Israel’s security bloc, including the Army, Navy, and intelligence services, were caught off guard by the claims made by the country’s environment minister about Iran’s alleged responsibility for the mystery appearance of hundreds of tonnes of oil tar on Israel’s Mediterranean Sea coastline, Israeli media reported.
At a press briefing on Wednesday, Gila Gamliel said that authorities had identified the Emerald, a Libyan-owned, Panamanian-flagged tanker, which was said to have turned off its radio transponder after sailing into Israel’s exclusive economic zone, proceeding to pollute Israeli waters on 1 and 2 February before heading north toward Syria, loitering there a while and then making the trip back to Iran.
Gamliel said her ministry had strong “circumstantial evidence” that the Emerald was the ship responsible for the spill, ruling out the possibility that any other vessel could be to blame. The official admitted, however, that her ministry has yet to obtain the necessary “forensic evidence” to back up the allegations.
According to Haaretz, the Israeli military, which has been heavily involved in spill clean-up operations, was not aware of Gamliel’s claims before she made them. Nor were Israel’s powerful intelligence agencies, or the Navy. The Ministry of Environmental Protection reportedly did not contact them to assist in their investigation.
On Wednesday night, Channel 13 reported that the country’s defence establishment “does not share [the] assessment” presented by Gamliel, and described it as “striking” that neither the Mossad nor the military were involved in the probe.
An unnamed senior security official told the Kan broadcaster that Iran does not appear to be directly involved.
Rani Amir, the chief of the ministry of environment’s marine protection department, appeared to distance himself from Gamliel’s accusations of deliberate Iranian culpability, telling reporters at Wednesday’s press conference that the leak may have been intentional.
“We believe that the aim of the ship was to smuggle oil in a covert way from Iran to another country. The movement of the ship, turning off its identification systems, moving around Latakia port [in Syria] makes it very clear that the aim was to ship crude oil on a substandard ship,” Amir said. “We think the leak that affected us was not during the transfer of oil from Emerald to smaller ships but either a deliberate leak – that is to say terror – or an accident,” he added.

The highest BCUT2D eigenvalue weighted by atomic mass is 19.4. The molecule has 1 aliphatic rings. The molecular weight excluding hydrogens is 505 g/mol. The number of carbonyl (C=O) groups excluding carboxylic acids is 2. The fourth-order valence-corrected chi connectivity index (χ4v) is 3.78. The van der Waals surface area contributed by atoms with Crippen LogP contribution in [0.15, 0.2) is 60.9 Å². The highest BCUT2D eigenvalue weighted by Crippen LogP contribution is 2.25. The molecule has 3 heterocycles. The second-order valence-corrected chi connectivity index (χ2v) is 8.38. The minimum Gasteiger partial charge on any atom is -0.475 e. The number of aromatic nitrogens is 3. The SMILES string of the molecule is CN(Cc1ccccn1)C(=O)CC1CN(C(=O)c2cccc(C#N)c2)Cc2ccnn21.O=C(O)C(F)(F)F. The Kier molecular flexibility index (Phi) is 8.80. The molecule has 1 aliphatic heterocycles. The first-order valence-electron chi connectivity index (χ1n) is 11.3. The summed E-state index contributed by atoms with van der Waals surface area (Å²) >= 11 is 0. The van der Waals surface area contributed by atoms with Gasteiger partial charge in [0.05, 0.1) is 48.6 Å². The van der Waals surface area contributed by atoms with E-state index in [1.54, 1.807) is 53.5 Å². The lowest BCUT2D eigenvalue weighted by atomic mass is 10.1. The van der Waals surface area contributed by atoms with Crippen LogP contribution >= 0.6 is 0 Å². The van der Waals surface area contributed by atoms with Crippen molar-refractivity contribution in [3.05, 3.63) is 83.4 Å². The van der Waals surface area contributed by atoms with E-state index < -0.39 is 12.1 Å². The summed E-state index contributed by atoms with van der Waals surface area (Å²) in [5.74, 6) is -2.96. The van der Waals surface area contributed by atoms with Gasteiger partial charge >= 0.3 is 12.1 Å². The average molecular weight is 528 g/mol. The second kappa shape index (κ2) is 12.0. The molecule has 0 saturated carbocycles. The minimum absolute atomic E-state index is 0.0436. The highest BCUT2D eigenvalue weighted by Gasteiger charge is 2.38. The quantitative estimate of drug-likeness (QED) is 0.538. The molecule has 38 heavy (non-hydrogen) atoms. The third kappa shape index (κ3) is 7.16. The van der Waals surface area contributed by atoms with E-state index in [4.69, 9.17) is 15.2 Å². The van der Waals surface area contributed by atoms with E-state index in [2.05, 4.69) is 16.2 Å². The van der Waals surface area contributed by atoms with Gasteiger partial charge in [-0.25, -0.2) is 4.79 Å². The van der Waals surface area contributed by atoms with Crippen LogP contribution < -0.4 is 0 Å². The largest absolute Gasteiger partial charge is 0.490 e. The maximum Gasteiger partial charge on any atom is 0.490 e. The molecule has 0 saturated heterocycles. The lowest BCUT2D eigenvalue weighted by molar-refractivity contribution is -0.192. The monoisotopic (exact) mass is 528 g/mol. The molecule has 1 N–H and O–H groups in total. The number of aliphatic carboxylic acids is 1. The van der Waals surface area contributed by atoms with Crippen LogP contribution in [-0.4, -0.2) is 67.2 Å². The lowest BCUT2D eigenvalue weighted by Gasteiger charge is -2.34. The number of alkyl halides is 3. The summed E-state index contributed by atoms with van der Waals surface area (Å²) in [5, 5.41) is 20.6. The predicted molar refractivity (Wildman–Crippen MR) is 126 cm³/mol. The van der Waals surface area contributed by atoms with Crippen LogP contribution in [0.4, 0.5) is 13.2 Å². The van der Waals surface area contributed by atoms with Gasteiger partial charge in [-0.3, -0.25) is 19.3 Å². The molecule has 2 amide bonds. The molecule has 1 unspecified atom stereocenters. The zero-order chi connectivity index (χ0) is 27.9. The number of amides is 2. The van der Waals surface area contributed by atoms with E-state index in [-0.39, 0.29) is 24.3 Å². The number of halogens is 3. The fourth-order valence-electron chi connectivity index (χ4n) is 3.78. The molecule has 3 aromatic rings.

Thousands of volunteers, employees of Israel’s Nature and Parks Authority, and soldiers have been involved in the tar cleanup operation, which affected some 160 km of the country’s Mediterranean coastline, including local wildlife, and impacted part of Lebanon’s coast as well. On Tuesday, officials announced that some 120 tonnes of contaminated sand and refuse had been removed from beaches in northern and central Israel.
MarineTraffic lists at least three major oil tankers named the Emerald, including a Panamanian-flagged tanker currently situated in the Persian Gulf, a Malta-flagged vessel located in the Aegean Sea, and an Argentinian-flagged ship currently moored in Buenos Aires.
However, in its report on the incident, Haaretz indicated that the Emerald accused of involvement in last month’s spill is a former Libyan state-owned tanker that’s been owned by a company in the Marshall Islands since at least December 2020.
Israel’s location north of the Suez Canal makes its coastlines a major artery for the global sea-based trade in oil. Last week, a Financial Times investigation discovered that some 210 vessels passed within 50 km of Israel’s coast between 10 and 12 February alone, among them 35 tankers and three LPG carriers.
The oil spill in the east Med washed tonnes of tar on to the coast of Israel and Lebanon, devastating sea life. We mapped the routes of all vessels in the region during the relevant period, huge thanks to @VesselsValue for the datahttps://t.co/BhZQ7zdPsT#gistribe #OILSpill pic.twitter.com/hOsd1jJfRg— Steven Bernard (@sdbernard) February 27, 2021